Serial: The Maryland Court of Special Appeal’s Unpublished Decision Denying Adnan’s Appeal in 2003

One of the legal aspects of Adnan’s case that Serial gave little attention to (no attention to?) was the outcome of Adnan’s initial appeal, which was rejected by an unpublished opinion in 2003. The parties’ briefs in that appeal have been available online (see here for copies of appellant’s brief and appellee’s brief), but the actual decision handed down by the court was not. As a result, although we knew that the Maryland Court of Special Appeals (CoSA) had rejected Adnan’s arguments (several of which appeared to have a strong legal basis, although might not have necessarily warranted reversing his connection), we had no way of knowing the court’s reasoning for its decision.

After jumping through a few bureaucratic hurdles, I requested a copy of the opinion from the Maryland archives, and it finally arrived last week. Unfortunately, I was also out of town for all of last week, so the opinion got a little waterlogged while it was hanging out in my mailbox. It’s still legible, albeit slightly worse for the wear:

Syed v State - MD CoSA Opinion - No. 923-00 - cover

The Opinion’s Discussion of the Facts

In addition to the court’s legal analysis, the CoSA opinion also provides some further information on the evidence presented at Adnan’s trial. Although it would be far more useful to have the actual trial transcripts for review, there are a few facts discussed in the opinion that are worth highlighting:

  • Jay testified at trial that he had never been part of any premeditated plan to kill Hae. Adnan and Jay spoke on the phone on the night of January 12th, but their conversation consisted entirely of, “Whatcha doing?” “Nothing.” The following day, Adnan called Jay to talk, and Jay told Adnan that he needed to buy a gift for Stephanie. Adnan offered to take Jay shopping, and they spent an hour and a half shopping together (this time at Security Square Mall), before Adnan let Jay borrow his car, so long as Jay promised to pick Adnan up after school.
  • It does not appear that Jay’s testimony provided reliable evidence that Adnan’s plan to kidnap and murder Hae had been premeditated. According to Jay, during their shopping trip on January 12th, Adnan did make a comment about how Hae made him so mad that he was “going to kill that bitch,” but (1) that statement was not connected to Adnan allowing Jay to borrow the car, and (2) it does not appear that Jay testified that Adnan’s statement was said in seriousness, or that Adnan ever suggested he actually had a plan for accomplishing it.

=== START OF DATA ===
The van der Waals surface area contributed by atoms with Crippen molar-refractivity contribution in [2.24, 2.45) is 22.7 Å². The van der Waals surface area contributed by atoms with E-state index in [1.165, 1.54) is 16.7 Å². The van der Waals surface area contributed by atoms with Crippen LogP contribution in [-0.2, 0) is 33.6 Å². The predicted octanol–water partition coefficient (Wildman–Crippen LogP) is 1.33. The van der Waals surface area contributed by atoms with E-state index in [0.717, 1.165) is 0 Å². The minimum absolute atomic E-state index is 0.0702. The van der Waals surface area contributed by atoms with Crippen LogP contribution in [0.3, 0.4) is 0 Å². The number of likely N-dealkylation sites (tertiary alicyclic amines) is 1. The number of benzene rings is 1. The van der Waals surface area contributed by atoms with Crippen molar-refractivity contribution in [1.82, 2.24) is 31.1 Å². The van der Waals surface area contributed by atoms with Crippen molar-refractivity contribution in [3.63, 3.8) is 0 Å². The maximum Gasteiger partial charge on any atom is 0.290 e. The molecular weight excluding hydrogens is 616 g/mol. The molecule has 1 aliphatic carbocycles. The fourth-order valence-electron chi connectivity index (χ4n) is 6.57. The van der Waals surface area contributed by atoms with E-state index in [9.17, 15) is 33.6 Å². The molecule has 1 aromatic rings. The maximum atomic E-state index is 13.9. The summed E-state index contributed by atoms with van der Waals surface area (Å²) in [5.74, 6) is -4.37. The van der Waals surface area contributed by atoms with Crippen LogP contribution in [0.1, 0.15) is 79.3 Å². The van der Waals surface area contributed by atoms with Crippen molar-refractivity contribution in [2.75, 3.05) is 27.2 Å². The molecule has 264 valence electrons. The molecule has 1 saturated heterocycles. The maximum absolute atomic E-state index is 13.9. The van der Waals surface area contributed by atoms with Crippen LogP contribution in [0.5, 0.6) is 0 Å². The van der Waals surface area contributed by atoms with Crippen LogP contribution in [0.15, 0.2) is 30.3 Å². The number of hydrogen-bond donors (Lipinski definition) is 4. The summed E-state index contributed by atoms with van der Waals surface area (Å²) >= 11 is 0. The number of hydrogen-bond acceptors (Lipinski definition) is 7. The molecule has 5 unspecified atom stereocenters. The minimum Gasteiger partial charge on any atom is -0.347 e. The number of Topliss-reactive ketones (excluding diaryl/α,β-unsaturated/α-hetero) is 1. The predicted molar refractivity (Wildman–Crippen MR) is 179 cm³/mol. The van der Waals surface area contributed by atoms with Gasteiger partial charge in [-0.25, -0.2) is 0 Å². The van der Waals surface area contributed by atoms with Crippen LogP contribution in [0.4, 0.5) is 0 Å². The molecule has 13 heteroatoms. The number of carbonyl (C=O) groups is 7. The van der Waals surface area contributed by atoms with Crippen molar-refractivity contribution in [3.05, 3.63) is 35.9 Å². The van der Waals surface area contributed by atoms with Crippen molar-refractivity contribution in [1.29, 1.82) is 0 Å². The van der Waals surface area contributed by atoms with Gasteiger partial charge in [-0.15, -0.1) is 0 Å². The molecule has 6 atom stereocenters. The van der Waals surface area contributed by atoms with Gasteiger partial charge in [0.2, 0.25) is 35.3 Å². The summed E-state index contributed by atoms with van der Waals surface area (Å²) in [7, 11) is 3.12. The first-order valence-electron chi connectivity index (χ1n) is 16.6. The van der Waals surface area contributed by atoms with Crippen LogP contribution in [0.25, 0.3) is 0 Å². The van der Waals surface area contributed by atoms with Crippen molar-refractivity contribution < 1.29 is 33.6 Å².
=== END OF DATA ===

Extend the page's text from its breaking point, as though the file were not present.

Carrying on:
• Jay testified that he got into Hae’s car, the Sentra, when he had Adnan were at the Park’n’Ride to drop off Hae’s car. This is fascinating — because in all of his police interviews that we have seen, Jay adamantly insisted that he never once got into Hae’s car at any point. What changed? Were there forensics found linking Jay to Hae’s car, which he had to alter his testimony to explain? 
  • Jay testified that he went to Cathy’s apartment to smoke weed with Cathy and her boyfriend after dropping Adnan off at track. This is partially consistent with his statement in the second police interview (in which he said he that after dropping Adnan off at track he went to a park to smoke a blunt, went to his house, and then went to Cathy’s). However, Jay’s testimony was false with respect to this claim, because (1) Cathy testified that she did not arrive home from work until 5pm that day, and that after she had arrived home, Adnan and Jay unexpectedly showed up at her apartment without advance notice; and (2) the cell tower records for that time period are completely inconsistent with the phone having been at Cathy’s.
  • Jay claimed that after he and Adnan went to Cathy’s after Adnan’s track practice, both he and Adnan passed out on the floor of Cathy’s apartment. This claim is not particularly significant, but interesting in that this contradicts both Cathy’s testimony (she claimed that Jay had been weirdly chatty and amped up that night) and Jay’s previous statements (which claimed that only Adnan had passed out).
  • Jay does not appear to have explained why Adnan decided that, after track practice, he and Jay should unexpectedly show up at Cathy’s apartment — someone who was a complete stranger to Adnan — rather than deal with the body hidden in the trunk of Hae’s car. This is never explained in any of Jay’s police statements, either, and I was hoping at trial someone would at least have asked Jay to explain why they decided to do this.
  • Jay testified that he had no knowledge that Adnan had intended to ask Jay for help in burying Hae’s body. Adnan only told Jay “you have got to help me get rid of Hae” after the police had called him while they were at Cathy’s house, and this is the first Jay had heard that he was going to be involved in burying the body. Jay testified that he had agreed to Adnan’s request “because he feared that appellant would use appellant’s knowledge of his drug dealing against him.” (While there is no direct evidence that could exist to disprove this claim, I would not that I have yet to encounter a single person who believes that Jay was telling the truth about why he agreed to help bury a body.)
  • Jay testified that he paged Jenn “from Leakin Park.” This is contradicted by the cell tower records, and, to my view, significantly undermines the prosecution’s case. Either Jay is lying about paging Jenn from Leakin Park (in which case his testimony should not be relied upon), or else the cell records do not provide even remotely accurate data on the cell phone’s location at the time of a call (in which case the cell records do not provide evidence of Adnan’s guilt, because they are demonstrably inaccurate).
  • Jenn knew that Hae’s death had been caused by strangulation when the police first spoke to her on February 26th, even though that information had not been made publicly available.